Implementation research to reach the Millennium Development Goals

World Health Summit symposium on how to help more women and children

TDR news item
24 October 2011

Implementation research could speed up progress to improve the health of women and children in low and middle income countries, the focus of the Millennium Development Goals 4, 5 and 6. How to increase this type of research was the topic of two events at the World Health Summit in Berlin, which were co-organized by the Special Programme for Research and Training in Tropical Diseases (TDR) and UNICEF.

Millions of dollars are spent on health innovations, but too often they never get to the people in low and middle income countries who really need them, even when they were designed for those groups. Implementation research (IR) is about figuring out how best to put in place what is already known to work – such as a drug that has been shown to kill a malaria parasite, a diagnostic tool that identifies who has tuberculosis, or a strategy on how to treat a child with fever. It's a field of study that is growing quickly because of the vast needs.

At the Sunday, 23 October Partnership Symposium at the World Health Summit, Dr Mickey Chopra, Chief of Health and Associate Director of Programmes at UNICEF, talked about their equity-based strategy to improve access to health care services for women and children, and their plan to embed implementation research into their programming as one aspect of this new strategy. UNICEF is working with several groups based at the World Health Organization (WHO), which are collaborating within the recently established Implementation Research Platform. They include TDR, the Alliance for Health Policy and Systems Research, the Special Programme of Research, Development and Research Training in Human Reproduction (HRP), the WHO department of Child and Adolescent Health and Development (CAH) and the Partnership for Maternal, Newborn and Child Health (NMC) Together, they are supporting needed research in key countries at the highest risk of neglected infectious diseases of poverty and maternal and child illness.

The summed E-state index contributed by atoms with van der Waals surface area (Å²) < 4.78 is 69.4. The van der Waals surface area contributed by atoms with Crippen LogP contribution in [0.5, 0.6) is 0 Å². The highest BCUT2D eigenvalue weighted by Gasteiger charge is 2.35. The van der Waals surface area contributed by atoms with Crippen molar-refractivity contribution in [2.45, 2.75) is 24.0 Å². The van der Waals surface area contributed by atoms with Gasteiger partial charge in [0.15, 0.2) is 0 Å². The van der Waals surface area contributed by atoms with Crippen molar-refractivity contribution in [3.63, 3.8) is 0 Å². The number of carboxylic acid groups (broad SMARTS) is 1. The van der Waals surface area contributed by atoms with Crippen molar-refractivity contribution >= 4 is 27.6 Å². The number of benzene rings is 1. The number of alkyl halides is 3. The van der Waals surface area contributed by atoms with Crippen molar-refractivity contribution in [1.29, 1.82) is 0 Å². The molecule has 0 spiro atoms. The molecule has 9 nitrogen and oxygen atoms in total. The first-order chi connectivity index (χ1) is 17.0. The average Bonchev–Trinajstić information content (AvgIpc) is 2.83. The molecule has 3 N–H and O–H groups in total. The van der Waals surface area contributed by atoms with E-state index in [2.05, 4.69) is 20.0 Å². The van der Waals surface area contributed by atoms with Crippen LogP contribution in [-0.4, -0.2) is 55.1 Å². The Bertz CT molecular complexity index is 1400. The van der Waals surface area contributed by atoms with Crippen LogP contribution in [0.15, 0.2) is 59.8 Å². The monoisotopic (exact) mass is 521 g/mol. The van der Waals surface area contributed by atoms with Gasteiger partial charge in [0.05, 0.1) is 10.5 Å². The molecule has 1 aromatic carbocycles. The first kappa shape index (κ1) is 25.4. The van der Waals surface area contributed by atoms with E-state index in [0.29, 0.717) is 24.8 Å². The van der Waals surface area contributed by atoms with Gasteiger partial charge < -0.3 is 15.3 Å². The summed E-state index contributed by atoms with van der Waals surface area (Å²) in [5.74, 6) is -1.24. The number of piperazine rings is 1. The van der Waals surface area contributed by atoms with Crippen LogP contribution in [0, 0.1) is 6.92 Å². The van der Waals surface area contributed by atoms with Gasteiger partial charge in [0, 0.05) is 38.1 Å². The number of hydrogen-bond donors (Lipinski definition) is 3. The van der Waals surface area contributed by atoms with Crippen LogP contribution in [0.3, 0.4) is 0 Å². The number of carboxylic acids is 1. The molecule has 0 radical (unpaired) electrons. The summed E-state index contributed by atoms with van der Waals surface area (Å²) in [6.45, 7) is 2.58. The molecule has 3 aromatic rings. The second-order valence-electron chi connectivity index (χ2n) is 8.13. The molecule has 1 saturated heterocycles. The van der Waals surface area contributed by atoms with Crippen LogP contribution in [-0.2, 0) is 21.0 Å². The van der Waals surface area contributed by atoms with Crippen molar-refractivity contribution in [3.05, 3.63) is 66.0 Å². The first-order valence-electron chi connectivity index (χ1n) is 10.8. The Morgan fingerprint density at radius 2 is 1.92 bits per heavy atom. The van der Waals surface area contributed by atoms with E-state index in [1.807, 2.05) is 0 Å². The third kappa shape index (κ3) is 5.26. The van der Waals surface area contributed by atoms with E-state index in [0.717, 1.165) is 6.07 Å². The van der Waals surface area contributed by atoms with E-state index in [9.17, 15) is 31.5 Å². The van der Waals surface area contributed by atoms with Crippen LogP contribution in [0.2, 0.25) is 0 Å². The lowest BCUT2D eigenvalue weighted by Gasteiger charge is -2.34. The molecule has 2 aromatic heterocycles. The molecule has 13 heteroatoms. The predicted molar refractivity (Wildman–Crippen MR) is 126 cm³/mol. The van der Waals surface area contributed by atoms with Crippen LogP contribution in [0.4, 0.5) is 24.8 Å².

Research capacity to undertake implementation and health systems research in low and middle income countries is increasing but not fast enough to address these questions. Meeting participants recommended that networks among these countries and with high income countries continue expanding to address this shortage and contribute to sustainable capacity.

A two day meeting organized by TDR and UNICEF held just before the Sunday symposium brought together more than 30 experts in health policy and research, including public health officials, UNICEF, WHO, and research directors from developing countries.

Recommendations include:

  • Put stronger emphasis on research into cost-effectiveness and how to increase access to health care
  • Identify what works best and what doesn't work in real time
  • Systematically embed implementation research and operational research in health programming
  • Develop better understanding of patient or client perspectives, both in rich and poor settings, on issues of access, cost and quality of health care.

The meeting was funded by the German government and from part of the funding allocated to TDR as the winner of the 2011 Gates Award for Global Health.

This is the third World Health Summit under the high patronage of Chancellor Angela Merkel and President Nicolas Sarkozy, organized by the M8 Alliance (eight academic health centres and medical universities) which aims to help shape political, academic and social agendas. This year's conference focuses on how to strengthen health systems, use research evidence more frequently for policy, and increase innovation. Sessions are devoted to examining how to increase the movement from idea to implementation through the different groups – academic medicine, industry and those responsible for health care delivery. The Summit continues through 26 October.

For more information, contact Dr Garry Aslanyan.

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